A life time ago I joined Facebook. Not sure why, it seemed a good idea at the time. It was one Christmas when my parents were coming up to stay and they wanted to know what their children, grandchildren and great children were up to. After joining and collecting a number of ‘friends’ it became clear that letting my parents see what the aforementioned family were up to was not the best idea I have ever had. I stopped using Facebook by tea time on the Boxing Day. However, and I don’t know why, Facebook seem happy to send me alerts when one of these 'friends' posts a message.
Last Monday, they told me Natalie Ann was watching ‘the Bare Necessities’ from Jungle Book with her daughter. Natalie Ann is herself the eldest daughter of my youngest sister Sarah. Sarah reminded Natalie Ann that her Granddad Roy, my Father (obviously) used to watch this with her over and over again when she was a small child – an interesting sense of continuity.
Thursday, sitting at my desk, sipping my first cup of coffee, I got a text to say that my eldest daughter had given birth to her newest son and daughter at 05.35. Great news! They are number 7 and 8 grandchildren – and as I am writing this, so far un-named. Surprisingly, they were the first twins in the family – ever, and they are non-identical twins. What I didn't know until last week was that there are approximately 125 million twins in the world (apparently 1.9% of the world population). If anyone knows how it is possible to agree this figure it would be good to know.
I was reminded by one of my friends (a real one that is) that there have been absolutely lots of ‘twin studies’ which have helped us better understand many social, health and behavioural issues. In the UK, the majority of these studies are conducted through the Department of Twin Research & Genetic Epidemiology (DTR) at Kings College London. Known as TwinsUK, it is the biggest UK adult twin registry, with some 12,000 twins aged between 16 and 98 who help in the study of genetic and environmental factors that might cause disease and ill health.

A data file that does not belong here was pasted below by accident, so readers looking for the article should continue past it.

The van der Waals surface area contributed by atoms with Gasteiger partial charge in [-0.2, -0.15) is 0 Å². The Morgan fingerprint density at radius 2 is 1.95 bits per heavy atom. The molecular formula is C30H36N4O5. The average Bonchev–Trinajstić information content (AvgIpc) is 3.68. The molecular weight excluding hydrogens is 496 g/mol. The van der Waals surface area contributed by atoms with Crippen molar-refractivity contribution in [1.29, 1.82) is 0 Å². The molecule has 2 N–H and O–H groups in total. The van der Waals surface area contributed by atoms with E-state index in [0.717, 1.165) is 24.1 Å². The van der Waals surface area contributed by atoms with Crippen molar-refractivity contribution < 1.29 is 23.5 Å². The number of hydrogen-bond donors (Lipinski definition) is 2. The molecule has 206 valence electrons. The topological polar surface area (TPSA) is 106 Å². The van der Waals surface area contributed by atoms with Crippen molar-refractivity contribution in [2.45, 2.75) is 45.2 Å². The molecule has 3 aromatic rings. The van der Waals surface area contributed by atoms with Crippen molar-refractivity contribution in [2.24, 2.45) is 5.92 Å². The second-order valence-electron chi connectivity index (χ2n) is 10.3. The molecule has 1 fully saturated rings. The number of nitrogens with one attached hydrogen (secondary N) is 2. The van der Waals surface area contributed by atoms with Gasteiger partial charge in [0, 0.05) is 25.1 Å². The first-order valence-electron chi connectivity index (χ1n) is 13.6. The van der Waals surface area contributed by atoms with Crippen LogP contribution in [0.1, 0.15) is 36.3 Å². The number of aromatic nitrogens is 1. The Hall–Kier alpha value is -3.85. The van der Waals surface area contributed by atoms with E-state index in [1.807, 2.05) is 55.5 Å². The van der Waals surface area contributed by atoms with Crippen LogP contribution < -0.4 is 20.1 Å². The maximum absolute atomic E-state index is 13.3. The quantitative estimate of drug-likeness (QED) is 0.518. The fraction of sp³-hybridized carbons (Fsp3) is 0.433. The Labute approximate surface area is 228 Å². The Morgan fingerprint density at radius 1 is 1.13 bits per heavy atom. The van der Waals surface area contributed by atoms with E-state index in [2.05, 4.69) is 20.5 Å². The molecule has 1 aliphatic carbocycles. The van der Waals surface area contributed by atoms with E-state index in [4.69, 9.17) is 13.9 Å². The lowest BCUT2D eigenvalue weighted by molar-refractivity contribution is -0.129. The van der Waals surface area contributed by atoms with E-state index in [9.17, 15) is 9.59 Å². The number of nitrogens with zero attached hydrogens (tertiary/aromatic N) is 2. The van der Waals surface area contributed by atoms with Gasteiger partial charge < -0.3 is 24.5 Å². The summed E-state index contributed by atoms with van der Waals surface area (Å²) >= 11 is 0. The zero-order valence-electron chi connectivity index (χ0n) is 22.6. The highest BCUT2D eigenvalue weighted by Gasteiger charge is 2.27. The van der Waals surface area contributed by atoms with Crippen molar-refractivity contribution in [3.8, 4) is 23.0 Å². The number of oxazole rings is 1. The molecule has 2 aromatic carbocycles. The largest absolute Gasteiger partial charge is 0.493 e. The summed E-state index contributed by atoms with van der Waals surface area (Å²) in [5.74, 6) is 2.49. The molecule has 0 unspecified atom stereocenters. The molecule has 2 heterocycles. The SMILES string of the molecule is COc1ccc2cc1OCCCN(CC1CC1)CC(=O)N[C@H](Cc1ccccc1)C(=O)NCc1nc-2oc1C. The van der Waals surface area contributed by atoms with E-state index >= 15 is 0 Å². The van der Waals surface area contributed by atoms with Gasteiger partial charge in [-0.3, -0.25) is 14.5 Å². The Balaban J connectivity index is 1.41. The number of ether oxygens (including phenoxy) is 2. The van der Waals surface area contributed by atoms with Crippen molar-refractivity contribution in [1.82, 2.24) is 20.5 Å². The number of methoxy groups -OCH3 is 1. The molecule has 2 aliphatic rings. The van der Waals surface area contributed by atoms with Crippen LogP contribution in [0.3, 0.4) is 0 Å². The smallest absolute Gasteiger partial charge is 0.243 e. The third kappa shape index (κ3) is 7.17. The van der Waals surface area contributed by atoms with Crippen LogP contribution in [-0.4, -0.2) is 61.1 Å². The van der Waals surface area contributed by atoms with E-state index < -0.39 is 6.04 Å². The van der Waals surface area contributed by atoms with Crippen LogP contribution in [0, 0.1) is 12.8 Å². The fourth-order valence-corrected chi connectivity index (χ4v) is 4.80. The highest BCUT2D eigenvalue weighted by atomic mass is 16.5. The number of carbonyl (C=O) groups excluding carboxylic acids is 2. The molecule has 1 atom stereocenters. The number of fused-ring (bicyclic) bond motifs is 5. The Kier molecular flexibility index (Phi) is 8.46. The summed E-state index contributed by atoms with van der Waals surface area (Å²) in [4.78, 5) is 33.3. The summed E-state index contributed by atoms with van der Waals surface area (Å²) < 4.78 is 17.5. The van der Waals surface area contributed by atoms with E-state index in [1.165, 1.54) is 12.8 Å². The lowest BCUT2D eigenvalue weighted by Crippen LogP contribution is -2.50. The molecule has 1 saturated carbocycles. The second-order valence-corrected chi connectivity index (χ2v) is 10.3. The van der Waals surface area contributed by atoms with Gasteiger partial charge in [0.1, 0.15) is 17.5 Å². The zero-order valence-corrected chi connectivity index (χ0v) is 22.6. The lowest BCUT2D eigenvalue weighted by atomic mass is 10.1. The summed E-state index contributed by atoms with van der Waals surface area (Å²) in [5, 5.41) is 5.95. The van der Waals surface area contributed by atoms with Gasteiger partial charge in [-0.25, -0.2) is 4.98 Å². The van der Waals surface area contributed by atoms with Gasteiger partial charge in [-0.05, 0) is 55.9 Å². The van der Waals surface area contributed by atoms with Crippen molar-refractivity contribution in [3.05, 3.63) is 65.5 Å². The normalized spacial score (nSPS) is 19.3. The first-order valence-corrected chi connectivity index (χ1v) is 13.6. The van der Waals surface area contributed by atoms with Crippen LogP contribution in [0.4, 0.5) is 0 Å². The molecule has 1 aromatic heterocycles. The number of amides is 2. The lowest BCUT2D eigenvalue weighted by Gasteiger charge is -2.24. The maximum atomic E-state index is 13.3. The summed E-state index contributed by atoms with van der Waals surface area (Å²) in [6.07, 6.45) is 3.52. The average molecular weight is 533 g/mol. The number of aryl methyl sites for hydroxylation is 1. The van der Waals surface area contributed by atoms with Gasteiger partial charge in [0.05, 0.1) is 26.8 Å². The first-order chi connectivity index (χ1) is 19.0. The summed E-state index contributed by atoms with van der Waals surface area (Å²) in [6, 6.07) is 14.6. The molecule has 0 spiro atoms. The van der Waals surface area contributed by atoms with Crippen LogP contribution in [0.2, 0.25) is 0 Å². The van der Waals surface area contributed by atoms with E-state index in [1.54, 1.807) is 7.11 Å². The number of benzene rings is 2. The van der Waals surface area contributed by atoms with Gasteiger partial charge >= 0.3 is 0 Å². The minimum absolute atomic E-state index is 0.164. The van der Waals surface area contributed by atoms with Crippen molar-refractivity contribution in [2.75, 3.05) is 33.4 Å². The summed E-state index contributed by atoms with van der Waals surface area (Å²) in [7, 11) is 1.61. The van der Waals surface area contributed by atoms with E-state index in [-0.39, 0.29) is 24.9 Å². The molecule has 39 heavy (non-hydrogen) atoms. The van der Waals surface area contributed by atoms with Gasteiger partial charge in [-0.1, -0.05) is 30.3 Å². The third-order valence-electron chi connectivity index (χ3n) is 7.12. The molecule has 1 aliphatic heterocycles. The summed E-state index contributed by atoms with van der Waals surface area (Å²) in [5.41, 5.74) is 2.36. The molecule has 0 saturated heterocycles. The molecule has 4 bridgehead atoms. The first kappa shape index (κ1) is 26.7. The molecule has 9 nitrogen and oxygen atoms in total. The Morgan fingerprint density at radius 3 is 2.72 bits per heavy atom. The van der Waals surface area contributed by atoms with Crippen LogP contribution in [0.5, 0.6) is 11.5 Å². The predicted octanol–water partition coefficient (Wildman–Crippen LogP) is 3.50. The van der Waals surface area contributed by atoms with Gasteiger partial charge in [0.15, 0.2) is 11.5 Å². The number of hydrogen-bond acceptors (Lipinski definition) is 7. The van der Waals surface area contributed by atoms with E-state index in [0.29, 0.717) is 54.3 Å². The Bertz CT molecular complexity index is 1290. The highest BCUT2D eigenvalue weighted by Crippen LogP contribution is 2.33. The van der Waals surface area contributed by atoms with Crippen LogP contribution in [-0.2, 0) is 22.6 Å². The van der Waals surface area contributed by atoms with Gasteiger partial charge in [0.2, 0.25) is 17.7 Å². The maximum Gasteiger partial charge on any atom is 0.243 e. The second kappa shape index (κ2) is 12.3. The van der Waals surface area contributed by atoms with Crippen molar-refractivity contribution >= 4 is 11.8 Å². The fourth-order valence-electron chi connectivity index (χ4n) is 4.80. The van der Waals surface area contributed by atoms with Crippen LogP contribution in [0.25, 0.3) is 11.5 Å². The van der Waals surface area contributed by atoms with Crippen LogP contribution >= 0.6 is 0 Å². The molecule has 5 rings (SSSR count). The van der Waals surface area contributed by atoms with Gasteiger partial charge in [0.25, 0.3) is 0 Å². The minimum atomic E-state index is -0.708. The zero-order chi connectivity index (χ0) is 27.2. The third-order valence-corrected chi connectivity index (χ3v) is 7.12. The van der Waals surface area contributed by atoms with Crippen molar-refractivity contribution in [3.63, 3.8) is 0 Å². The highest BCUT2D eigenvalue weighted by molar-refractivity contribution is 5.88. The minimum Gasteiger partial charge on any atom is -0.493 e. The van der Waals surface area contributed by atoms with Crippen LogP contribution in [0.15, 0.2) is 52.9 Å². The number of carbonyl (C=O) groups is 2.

TwinsUK was set up by Tim Spector in 1992. Its patron is the delightful Baroness Betty Boothroyd (a dancer with the 'Tiller Girls' dancing troupe in the 1940s), who was the first UK female Speaker of the House of Commons. TwinsUK is the UKs only adult twin registry and the most clinical detailed in the world. Their research looks at osteoporosis, osteoarthritis, melanoma, baldness, cardiovascular disease, ageing and sight, diabetes, asthma and musculoskeletal problems. By using the DNA profiles of identical and non-identical twin pairs, the importance of genetic and environmental influences on many common diseases can be better understood.
Next week (the 8th June to be precise) TwinsUK celebrate their ‘coming of age’ 21st anniversary party. It will be held at St Thomas’ Hospital, London, which, interestingly is where my eldest daughter did her nurse training! As for Facebook, well yesterday's Times described it as a ‘passing fad’. Membership is down to only 14 million people, each of whom on average use Facebook for only 8 hours a week. However I do wonder what my daughters new twins will be writing about in 15 years time, and will my children ‘censor’ my viewing of whatever is going to be the next generation Facebook. Perhaps more importantly, will they be inviting me for Christmas?